How Many Must-Haves Must You Have?

Job descriptions for roles like “full stack developer” can vary widely between companies, depending on what the tech stack looks like. If your team needs to hire quickly for a role that will carry a lot of initiative and leadership, it can be tempting to ask for a high number of technical requirements when listing the job.

Could your team focus on the three or four most vital requirements for the role your team needs to hire for? Then, consider which requirements would be a plus or a “nice-to-have” from candidates.

What if you find someone who would be an incredible team player that adds to your team’s culture, but needs some additional training on necessary hard skills? That may be easier in the long run than bringing on someone with the perfect set of hard skills who doesn’t positively impact your team. Part of this planning stage is figuring out the trade-offs your company is willing to make in the talent search. Offering this type of professional development to upskill tech professionals who join your team is a great way to recruit new talent!

Having fewer must-haves in your job requirements opens the door to a broader pool of applicants and makes it easier to target your sourcing efforts for candidates – all of which helps you find the new employee you need sooner.

What Soft Skills Can’t You Live Without?

Certain soft skills like communication and time management apply across the board. Depending on the level of initiative this new employee will have within your team, however, your requirements for soft skills will play a role in your search for candidates.

It will be hard to honestly assess a candidate’s soft skills before getting to the interview phase – public testimonials are one way to learn about these from the perspective of those the candidate has worked with before. Some soft skills may be listed on your official job description, and others may not. As with the technical hard skills, it’s important to have the necessary soft skills identified before setting out to hire.

Keep in mind that soft skills are not as easily taught as concrete, technical skills; if you need more soft skills, consider holding fewer strict must-haves in terms of hard skills.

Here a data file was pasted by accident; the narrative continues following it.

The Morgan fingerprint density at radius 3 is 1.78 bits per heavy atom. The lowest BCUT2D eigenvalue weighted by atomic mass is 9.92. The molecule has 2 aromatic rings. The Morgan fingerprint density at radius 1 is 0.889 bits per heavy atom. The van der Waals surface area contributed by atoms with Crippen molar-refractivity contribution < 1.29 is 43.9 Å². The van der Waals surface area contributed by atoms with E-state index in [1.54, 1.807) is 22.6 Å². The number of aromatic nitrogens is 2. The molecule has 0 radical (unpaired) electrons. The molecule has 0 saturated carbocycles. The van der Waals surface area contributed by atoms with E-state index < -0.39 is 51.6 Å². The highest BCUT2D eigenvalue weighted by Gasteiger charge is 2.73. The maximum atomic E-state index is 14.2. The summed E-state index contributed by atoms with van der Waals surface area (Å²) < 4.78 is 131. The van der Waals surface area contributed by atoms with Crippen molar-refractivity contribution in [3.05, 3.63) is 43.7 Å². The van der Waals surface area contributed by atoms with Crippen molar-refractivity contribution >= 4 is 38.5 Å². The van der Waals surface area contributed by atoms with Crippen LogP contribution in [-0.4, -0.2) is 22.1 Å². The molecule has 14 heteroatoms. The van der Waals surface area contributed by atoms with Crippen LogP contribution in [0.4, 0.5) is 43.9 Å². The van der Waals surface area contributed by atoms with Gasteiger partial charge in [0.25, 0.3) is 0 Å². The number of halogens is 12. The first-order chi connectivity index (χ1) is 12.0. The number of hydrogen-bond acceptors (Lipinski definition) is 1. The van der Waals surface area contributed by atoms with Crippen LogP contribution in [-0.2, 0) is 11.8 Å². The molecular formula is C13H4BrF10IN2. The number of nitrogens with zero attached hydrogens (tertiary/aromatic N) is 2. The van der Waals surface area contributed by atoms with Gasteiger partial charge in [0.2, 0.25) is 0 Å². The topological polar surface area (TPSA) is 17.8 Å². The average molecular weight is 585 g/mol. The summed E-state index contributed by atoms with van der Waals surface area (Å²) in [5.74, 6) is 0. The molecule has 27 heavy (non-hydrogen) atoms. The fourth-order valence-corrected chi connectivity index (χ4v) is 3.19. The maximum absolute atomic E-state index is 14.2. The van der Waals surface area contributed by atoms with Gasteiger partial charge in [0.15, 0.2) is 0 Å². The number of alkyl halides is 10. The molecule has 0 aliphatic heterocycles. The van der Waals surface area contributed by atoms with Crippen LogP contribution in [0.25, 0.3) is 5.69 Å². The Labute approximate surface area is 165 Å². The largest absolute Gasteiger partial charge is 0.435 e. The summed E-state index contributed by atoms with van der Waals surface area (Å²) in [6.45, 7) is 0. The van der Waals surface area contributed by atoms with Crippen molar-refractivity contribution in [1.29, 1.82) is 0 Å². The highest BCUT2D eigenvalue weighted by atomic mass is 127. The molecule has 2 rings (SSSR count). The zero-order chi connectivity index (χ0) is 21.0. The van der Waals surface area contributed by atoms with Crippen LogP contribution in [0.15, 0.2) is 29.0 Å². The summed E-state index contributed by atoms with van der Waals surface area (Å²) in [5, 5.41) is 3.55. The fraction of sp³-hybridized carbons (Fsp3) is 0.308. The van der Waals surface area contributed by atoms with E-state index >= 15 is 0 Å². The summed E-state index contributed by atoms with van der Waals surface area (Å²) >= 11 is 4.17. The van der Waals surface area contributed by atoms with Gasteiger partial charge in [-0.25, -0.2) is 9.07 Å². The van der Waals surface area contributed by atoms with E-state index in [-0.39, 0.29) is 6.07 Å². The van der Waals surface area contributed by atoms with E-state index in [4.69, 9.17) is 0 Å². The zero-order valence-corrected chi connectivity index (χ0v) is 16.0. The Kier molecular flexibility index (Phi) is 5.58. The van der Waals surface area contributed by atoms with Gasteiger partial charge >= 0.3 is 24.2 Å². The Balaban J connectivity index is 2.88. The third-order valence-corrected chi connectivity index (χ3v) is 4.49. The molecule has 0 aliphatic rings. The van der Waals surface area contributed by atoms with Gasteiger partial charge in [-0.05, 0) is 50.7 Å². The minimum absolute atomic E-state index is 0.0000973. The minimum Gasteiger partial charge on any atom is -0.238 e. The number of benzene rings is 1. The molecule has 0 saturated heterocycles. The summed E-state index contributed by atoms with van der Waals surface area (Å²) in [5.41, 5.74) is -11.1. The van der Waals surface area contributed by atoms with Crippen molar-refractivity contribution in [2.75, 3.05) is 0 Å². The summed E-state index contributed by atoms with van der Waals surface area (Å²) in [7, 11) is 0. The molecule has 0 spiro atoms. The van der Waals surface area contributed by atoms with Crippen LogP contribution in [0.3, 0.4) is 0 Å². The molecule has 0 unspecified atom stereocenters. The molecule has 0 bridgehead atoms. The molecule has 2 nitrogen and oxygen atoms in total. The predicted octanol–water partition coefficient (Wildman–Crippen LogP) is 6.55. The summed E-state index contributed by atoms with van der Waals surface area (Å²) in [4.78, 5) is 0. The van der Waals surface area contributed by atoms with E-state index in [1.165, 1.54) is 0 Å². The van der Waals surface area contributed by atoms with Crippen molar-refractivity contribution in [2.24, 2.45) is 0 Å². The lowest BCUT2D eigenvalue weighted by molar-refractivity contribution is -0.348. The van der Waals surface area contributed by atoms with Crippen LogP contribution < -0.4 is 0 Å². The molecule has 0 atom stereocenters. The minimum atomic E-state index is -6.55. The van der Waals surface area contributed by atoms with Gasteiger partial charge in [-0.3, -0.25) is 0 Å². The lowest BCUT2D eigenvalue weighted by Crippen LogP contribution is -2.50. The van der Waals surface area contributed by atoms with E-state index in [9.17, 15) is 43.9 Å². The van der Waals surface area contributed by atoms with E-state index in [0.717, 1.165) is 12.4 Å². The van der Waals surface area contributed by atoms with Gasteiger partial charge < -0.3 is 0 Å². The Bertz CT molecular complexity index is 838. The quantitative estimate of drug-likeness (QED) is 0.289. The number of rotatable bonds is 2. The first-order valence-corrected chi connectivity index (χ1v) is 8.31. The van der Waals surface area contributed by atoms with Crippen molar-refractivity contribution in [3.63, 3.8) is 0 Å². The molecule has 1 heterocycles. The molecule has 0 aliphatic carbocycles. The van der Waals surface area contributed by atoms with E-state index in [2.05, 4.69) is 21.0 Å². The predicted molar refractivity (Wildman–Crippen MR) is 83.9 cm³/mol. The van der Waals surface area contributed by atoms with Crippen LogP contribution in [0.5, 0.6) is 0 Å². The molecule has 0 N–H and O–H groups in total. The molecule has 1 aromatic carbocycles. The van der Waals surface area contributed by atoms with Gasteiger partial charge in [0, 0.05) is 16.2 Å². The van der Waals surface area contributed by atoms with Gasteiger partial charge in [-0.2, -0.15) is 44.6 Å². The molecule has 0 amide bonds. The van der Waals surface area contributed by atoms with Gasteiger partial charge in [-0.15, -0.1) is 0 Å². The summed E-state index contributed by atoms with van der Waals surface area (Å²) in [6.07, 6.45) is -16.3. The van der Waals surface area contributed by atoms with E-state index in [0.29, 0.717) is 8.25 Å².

Let’s Talk Salary and Remote Work Expectations

Whether you have them listed on your job description or not, candidates are likely going to ask about two things first regarding the role: the salary range, and the capacity for remote work.

Once you’ve set expectations for what the role looks like and committed to the hard and soft skills necessary from candidates, it should be much easier to hone your salary range for the job description.

Should the salary be listed in the job description? It’s a polarizing question, and there are many pros and cons, but it may not be a debate in the future. The New York City Council passed legislation in December 2021 to require employers disclose minimum and maximum salaries for all advertised jobs, promotions or transfer opportunities located in the city. Will more laws like this be enacted in the years to come?

As for remote work, depending on how much direct contact and collaboration the role requires, there may not be much flexibility on a percentage of remote work that can be offered to candidates. But if candidates on the open market have been working remote or hybrid, it may be hard to get them back to the office.

Buffer’s 2022 State of Remote Work report is their fifth annual research project including over 2,000 remote workers. 97 percent of those surveyed said they would like to work remotely at least some of the time for the rest of their career, and 72 percent of respondents said their companies are planning to permanently allow some amount of remote work.

Chart Your Path to Your Next Hire!

Once you have assessed your team’s need, earned the buy-in of stakeholders, crafted your job description, and prepared your expectations and must-haves, you’re ready to search for candidates!

Since 2004, our staffing team at Lighthouse Technology Services has been focused solely on the technology industry, connecting talented professionals with great companies offering new job opportunities. Learn more about our flexible technology staffing options and how our expertise helps you find the technology professionals your team needs.


Related Posts